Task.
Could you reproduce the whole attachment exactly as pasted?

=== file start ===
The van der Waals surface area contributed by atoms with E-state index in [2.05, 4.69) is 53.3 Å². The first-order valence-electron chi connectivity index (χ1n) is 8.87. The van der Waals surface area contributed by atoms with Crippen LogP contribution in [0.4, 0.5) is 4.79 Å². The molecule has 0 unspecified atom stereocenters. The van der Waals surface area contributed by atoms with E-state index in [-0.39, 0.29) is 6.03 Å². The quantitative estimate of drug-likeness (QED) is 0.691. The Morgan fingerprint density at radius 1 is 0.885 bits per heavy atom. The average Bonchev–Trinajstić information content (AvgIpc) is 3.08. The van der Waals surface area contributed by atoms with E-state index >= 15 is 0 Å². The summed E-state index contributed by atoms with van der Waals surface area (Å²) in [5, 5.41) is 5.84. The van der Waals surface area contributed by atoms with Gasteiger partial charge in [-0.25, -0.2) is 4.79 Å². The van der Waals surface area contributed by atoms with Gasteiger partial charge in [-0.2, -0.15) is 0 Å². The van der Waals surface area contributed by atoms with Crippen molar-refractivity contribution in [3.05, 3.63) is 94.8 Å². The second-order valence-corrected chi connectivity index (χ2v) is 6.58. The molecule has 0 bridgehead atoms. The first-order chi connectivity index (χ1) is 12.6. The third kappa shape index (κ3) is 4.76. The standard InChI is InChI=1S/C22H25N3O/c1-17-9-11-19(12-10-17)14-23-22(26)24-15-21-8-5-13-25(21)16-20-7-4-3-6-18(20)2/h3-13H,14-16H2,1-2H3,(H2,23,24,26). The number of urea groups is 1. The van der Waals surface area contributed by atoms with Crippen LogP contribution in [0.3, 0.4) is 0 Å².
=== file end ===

The van der Waals surface area contributed by atoms with E-state index in [2.05, 4.69) is 53.3 Å². The first-order valence-electron chi connectivity index (χ1n) is 8.87. The van der Waals surface area contributed by atoms with Crippen LogP contribution in [0.4, 0.5) is 4.79 Å². The molecule has 0 unspecified atom stereocenters. The van der Waals surface area contributed by atoms with E-state index in [-0.39, 0.29) is 6.03 Å². The quantitative estimate of drug-likeness (QED) is 0.691. The Morgan fingerprint density at radius 1 is 0.885 bits per heavy atom. The average Bonchev–Trinajstić information content (AvgIpc) is 3.08. The van der Waals surface area contributed by atoms with E-state index >= 15 is 0 Å². The summed E-state index contributed by atoms with van der Waals surface area (Å²) in [5, 5.41) is 5.84. The van der Waals surface area contributed by atoms with Gasteiger partial charge in [-0.25, -0.2) is 4.79 Å². The van der Waals surface area contributed by atoms with Gasteiger partial charge in [-0.2, -0.15) is 0 Å². The van der Waals surface area contributed by atoms with Crippen molar-refractivity contribution in [3.05, 3.63) is 94.8 Å². The second-order valence-corrected chi connectivity index (χ2v) is 6.58. The molecule has 0 bridgehead atoms. The first-order chi connectivity index (χ1) is 12.6. The third kappa shape index (κ3) is 4.76. The standard InChI is InChI=1S/C22H25N3O/c1-17-9-11-19(12-10-17)14-23-22(26)24-15-21-8-5-13-25(21)16-20-7-4-3-6-18(20)2/h3-13H,14-16H2,1-2H3,(H2,23,24,26). The number of urea groups is 1. The van der Waals surface area contributed by atoms with Crippen LogP contribution in [0.3, 0.4) is 0 Å².